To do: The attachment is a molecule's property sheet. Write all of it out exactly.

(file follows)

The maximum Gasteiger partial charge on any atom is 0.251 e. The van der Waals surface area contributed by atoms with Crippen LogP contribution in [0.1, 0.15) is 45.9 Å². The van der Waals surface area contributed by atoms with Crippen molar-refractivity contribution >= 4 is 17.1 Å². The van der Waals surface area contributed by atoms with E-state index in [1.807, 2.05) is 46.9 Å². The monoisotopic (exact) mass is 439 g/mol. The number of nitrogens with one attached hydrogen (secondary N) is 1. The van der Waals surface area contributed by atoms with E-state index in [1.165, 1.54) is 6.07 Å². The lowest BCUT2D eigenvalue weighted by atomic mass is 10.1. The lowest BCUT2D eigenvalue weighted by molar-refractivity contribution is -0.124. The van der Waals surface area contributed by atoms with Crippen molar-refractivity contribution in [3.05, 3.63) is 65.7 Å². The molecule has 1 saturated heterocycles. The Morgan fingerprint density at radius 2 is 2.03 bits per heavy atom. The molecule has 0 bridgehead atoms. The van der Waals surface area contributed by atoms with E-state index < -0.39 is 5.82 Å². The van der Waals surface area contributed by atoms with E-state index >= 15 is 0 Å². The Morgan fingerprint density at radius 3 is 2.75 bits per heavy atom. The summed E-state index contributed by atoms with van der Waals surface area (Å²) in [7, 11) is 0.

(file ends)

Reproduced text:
The maximum Gasteiger partial charge on any atom is 0.251 e. The van der Waals surface area contributed by atoms with Crippen LogP contribution in [0.1, 0.15) is 45.9 Å². The van der Waals surface area contributed by atoms with Crippen molar-refractivity contribution >= 4 is 17.1 Å². The van der Waals surface area contributed by atoms with E-state index in [1.807, 2.05) is 46.9 Å². The monoisotopic (exact) mass is 439 g/mol. The number of nitrogens with one attached hydrogen (secondary N) is 1. The van der Waals surface area contributed by atoms with E-state index in [1.165, 1.54) is 6.07 Å². The lowest BCUT2D eigenvalue weighted by atomic mass is 10.1. The lowest BCUT2D eigenvalue weighted by molar-refractivity contribution is -0.124. The van der Waals surface area contributed by atoms with Crippen molar-refractivity contribution in [3.05, 3.63) is 65.7 Å². The molecule has 1 saturated heterocycles. The Morgan fingerprint density at radius 2 is 2.03 bits per heavy atom. The molecule has 0 bridgehead atoms. The van der Waals surface area contributed by atoms with E-state index < -0.39 is 5.82 Å². The van der Waals surface area contributed by atoms with E-state index >= 15 is 0 Å². The Morgan fingerprint density at radius 3 is 2.75 bits per heavy atom. The summed E-state index contributed by atoms with van der Waals surface area (Å²) in [7, 11) is 0.